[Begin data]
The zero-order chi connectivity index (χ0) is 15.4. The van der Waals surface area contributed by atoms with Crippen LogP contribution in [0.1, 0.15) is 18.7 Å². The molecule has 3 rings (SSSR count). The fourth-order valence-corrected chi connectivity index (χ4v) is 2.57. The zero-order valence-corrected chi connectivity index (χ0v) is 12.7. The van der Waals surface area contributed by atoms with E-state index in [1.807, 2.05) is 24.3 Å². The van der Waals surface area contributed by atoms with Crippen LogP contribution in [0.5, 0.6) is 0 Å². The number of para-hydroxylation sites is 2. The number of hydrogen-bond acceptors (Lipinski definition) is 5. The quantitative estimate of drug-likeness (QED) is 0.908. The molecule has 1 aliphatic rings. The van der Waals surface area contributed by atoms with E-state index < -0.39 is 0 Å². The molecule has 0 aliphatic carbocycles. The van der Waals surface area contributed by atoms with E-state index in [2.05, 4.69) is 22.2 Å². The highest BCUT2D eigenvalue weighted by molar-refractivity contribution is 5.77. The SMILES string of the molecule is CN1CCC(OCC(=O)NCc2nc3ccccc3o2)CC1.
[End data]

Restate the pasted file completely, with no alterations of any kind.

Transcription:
The zero-order chi connectivity index (χ0) is 15.4. The van der Waals surface area contributed by atoms with Crippen LogP contribution in [0.1, 0.15) is 18.7 Å². The molecule has 3 rings (SSSR count). The fourth-order valence-corrected chi connectivity index (χ4v) is 2.57. The zero-order valence-corrected chi connectivity index (χ0v) is 12.7. The van der Waals surface area contributed by atoms with E-state index in [1.807, 2.05) is 24.3 Å². The van der Waals surface area contributed by atoms with Crippen LogP contribution in [0.5, 0.6) is 0 Å². The number of para-hydroxylation sites is 2. The number of hydrogen-bond acceptors (Lipinski definition) is 5. The quantitative estimate of drug-likeness (QED) is 0.908. The molecule has 1 aliphatic rings. The van der Waals surface area contributed by atoms with E-state index < -0.39 is 0 Å². The molecule has 0 aliphatic carbocycles. The van der Waals surface area contributed by atoms with E-state index in [2.05, 4.69) is 22.2 Å². The highest BCUT2D eigenvalue weighted by molar-refractivity contribution is 5.77. The SMILES string of the molecule is CN1CCC(OCC(=O)NCc2nc3ccccc3o2)CC1.